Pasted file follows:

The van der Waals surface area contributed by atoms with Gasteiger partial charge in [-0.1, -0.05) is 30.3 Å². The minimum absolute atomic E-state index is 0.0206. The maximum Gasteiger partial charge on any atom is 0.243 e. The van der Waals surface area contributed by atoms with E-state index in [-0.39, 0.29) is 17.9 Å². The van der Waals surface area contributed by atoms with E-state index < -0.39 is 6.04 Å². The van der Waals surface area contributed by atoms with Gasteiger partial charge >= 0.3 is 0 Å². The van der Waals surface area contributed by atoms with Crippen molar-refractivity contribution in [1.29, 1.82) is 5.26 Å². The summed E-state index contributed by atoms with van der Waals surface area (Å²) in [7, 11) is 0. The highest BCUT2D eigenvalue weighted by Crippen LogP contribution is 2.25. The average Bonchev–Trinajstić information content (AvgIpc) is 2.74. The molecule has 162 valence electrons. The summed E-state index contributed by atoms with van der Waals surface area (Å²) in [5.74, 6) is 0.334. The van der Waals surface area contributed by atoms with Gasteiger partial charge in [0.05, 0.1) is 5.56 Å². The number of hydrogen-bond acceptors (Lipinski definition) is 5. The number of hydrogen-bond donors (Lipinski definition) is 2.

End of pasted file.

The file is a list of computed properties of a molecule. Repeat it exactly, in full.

The van der Waals surface area contributed by atoms with Gasteiger partial charge in [-0.1, -0.05) is 30.3 Å². The minimum absolute atomic E-state index is 0.0206. The maximum Gasteiger partial charge on any atom is 0.243 e. The van der Waals surface area contributed by atoms with E-state index in [-0.39, 0.29) is 17.9 Å². The van der Waals surface area contributed by atoms with E-state index < -0.39 is 6.04 Å². The van der Waals surface area contributed by atoms with Gasteiger partial charge >= 0.3 is 0 Å². The van der Waals surface area contributed by atoms with Crippen molar-refractivity contribution in [1.29, 1.82) is 5.26 Å². The summed E-state index contributed by atoms with van der Waals surface area (Å²) in [7, 11) is 0. The highest BCUT2D eigenvalue weighted by Crippen LogP contribution is 2.25. The average Bonchev–Trinajstić information content (AvgIpc) is 2.74. The molecule has 162 valence electrons. The summed E-state index contributed by atoms with van der Waals surface area (Å²) in [5.74, 6) is 0.334. The van der Waals surface area contributed by atoms with Gasteiger partial charge in [0.05, 0.1) is 5.56 Å². The number of hydrogen-bond acceptors (Lipinski definition) is 5. The number of hydrogen-bond donors (Lipinski definition) is 2.